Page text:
Programming languages are tools for communication between humans and machines. They provide various abstractions for executing operations without the need to understand the underlying technical details. One of the vital concepts that exist in many programming languages is remembering values and operating upon them. The feature which realizes this idea is known as a variable.
What is a variable?
In short, a variable is a relation between an identifier and a value. On a simple level, we create a specific name, which identifies our variable, and we use it to save and read particular values. The abstraction hides the underlying mechanism, which performs operations over memory that stores data.
To fully understand the idea of variables, we need to recognize the middle entity that exists between the identifier and the value. This element is an addressable storage location. Having that, the relation we describe becomes much more interesting. It is responsible for recognizing the symbolic name that identifies the storage location’s address and uses it to reference the physical memory where we can keep the value itself.
That story is close enough to the actual implementation of variables’ logic.
Again, the most critical job for a variable is to assign a value and then read it. Nevertheless, an exciting thing to notice is how the variable behaves when used with the assignment operator.
On the one hand, when we place our variable on the left side of the operator, it behaves as an address of the storage location. It means that it is supposed to save the value to the proper place.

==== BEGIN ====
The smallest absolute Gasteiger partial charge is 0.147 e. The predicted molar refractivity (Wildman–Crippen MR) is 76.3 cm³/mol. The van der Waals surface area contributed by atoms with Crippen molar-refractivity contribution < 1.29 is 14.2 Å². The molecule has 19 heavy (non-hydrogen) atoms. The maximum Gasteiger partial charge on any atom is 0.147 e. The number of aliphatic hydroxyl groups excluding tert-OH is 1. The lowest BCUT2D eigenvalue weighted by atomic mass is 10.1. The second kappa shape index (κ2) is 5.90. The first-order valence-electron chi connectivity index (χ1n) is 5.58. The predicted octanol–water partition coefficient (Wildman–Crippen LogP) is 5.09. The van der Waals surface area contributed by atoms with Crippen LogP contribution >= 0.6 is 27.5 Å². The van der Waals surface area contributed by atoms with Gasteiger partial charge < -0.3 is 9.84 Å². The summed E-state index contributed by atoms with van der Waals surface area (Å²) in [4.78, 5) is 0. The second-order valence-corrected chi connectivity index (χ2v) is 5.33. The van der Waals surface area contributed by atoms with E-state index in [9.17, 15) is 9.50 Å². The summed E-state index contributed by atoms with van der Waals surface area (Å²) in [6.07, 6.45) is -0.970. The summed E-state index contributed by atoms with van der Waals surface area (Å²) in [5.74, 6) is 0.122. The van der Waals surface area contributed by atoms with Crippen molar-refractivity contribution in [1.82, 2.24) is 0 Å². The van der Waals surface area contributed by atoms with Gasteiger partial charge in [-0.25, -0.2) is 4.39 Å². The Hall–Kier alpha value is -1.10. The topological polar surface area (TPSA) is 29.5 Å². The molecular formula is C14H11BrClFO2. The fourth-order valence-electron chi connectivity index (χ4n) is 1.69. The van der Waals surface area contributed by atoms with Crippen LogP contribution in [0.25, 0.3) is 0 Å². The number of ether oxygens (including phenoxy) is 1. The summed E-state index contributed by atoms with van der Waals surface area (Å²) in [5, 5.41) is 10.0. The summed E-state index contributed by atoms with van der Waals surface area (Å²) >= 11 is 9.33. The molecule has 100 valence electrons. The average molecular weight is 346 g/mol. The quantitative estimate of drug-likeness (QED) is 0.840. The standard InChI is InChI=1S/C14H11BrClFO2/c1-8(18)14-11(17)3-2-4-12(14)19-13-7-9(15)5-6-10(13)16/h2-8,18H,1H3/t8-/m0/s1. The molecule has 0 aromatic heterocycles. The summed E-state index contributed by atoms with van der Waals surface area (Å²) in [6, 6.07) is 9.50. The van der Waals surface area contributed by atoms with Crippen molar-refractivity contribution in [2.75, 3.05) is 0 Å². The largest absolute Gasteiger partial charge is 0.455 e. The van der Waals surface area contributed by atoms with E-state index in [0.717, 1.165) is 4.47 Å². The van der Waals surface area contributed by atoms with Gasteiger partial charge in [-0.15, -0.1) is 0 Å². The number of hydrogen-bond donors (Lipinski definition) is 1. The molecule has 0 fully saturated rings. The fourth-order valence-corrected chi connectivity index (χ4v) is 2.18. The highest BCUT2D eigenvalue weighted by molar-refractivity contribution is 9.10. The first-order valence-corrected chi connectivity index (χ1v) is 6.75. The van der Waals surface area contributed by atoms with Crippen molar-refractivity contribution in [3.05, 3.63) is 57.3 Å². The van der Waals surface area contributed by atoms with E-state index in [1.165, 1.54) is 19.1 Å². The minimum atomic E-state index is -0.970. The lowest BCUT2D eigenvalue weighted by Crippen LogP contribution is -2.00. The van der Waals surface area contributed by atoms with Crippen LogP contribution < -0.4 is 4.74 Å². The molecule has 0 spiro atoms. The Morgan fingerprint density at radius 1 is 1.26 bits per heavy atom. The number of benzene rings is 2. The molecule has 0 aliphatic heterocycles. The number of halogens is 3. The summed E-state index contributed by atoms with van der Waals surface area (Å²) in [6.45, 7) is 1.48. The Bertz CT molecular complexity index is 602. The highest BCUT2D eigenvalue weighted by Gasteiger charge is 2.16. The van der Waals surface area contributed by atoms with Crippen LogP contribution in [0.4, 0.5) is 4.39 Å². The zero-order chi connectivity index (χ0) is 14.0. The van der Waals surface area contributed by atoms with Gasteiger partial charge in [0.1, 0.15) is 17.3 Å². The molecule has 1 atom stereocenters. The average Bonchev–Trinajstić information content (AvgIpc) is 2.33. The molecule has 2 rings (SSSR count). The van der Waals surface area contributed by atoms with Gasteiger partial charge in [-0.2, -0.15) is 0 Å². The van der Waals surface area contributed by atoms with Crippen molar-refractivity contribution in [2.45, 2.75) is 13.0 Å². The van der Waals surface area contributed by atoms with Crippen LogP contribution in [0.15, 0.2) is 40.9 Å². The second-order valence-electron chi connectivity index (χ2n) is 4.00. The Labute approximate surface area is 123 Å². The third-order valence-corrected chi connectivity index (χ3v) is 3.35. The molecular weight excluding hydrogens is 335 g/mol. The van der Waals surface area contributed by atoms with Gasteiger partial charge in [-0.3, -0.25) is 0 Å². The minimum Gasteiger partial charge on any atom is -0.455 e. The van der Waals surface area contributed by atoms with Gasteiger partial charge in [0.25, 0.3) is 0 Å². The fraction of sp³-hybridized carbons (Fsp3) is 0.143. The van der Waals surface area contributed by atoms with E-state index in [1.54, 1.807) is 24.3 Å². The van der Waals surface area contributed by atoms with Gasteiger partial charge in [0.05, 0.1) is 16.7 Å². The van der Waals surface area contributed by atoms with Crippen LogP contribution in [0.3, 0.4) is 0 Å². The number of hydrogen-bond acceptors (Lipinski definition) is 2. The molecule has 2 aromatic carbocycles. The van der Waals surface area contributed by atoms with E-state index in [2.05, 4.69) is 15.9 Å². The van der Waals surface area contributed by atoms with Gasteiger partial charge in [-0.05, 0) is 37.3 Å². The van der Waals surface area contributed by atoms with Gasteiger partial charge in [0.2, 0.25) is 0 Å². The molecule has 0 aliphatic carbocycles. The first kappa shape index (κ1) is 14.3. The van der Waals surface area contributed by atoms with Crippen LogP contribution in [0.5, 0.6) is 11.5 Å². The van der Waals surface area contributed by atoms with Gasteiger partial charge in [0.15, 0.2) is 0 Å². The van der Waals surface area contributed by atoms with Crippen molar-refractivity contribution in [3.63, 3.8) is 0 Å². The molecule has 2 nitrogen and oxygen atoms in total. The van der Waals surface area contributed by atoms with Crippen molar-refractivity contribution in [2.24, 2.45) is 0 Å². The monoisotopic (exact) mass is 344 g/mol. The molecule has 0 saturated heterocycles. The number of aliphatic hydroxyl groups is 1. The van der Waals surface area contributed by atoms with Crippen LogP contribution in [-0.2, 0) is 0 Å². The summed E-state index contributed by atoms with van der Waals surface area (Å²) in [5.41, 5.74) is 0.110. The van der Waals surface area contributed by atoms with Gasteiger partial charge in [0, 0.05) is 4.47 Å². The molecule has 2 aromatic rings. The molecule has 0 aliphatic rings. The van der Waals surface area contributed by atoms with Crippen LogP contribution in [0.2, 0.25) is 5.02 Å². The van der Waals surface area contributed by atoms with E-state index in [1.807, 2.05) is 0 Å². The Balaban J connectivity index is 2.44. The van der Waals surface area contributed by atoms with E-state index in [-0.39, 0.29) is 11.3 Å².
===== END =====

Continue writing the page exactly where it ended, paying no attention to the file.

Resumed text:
On the other hand, when we place our variable on the right side of the operator, it behaves like an actual value. Thus, we may use it in calculations with other operators and assign its content to another variable.
What is a type?
The type of a variable specifies the span of values entitled to be assigned to it. Every variable acts accordingly to its type, which defines how to operate on the value. Furthermore, the type is strongly related to the performance of allowed operators. That is because we need a specific behavior when adding two numbers and a different one when adding two strings.
The first thing to note about type systems is the approach to the variable declaration. The type may be explicitly manifested alongside the name or implicitly inferred from the first usage.
An explicit declaration combines the variable with a type at the time of its creation. As a result, we can only assign values of that exact type. On the other hand, an implicit declaration merely reserves the name because, at this point, the type is unknown. That means we can later assign any value we want.
The above division is usually related to two distinct typing approaches: a static one and a dynamic one.
Programming languages with a static-type system allow for code analysis during compilation time, producing optimized code which does not need to utilize further checks, and validations in run-time. This technique eliminates a large category of potential errors and allows for various code optimizations to be applied automatically. Languages like C/C++, Pascal, Java, and Haskell are in the statically-typed category.
Variables lay at the root of programming languages and provide the necessary abstraction to modify and read stored content. One of the main properties of a variable is its type which, thanks to the language’s type-system, specifies the framework for executing and validating all operations using variables.
The choice between statically-typed and dynamically-typed languages presents a tradeoff between a safer, well-defined, compiled code and a flexible, boilerplate-free, interpreted implementation. The choice depends on the priorities.
Next time, we will further discuss other factors of variables. See you!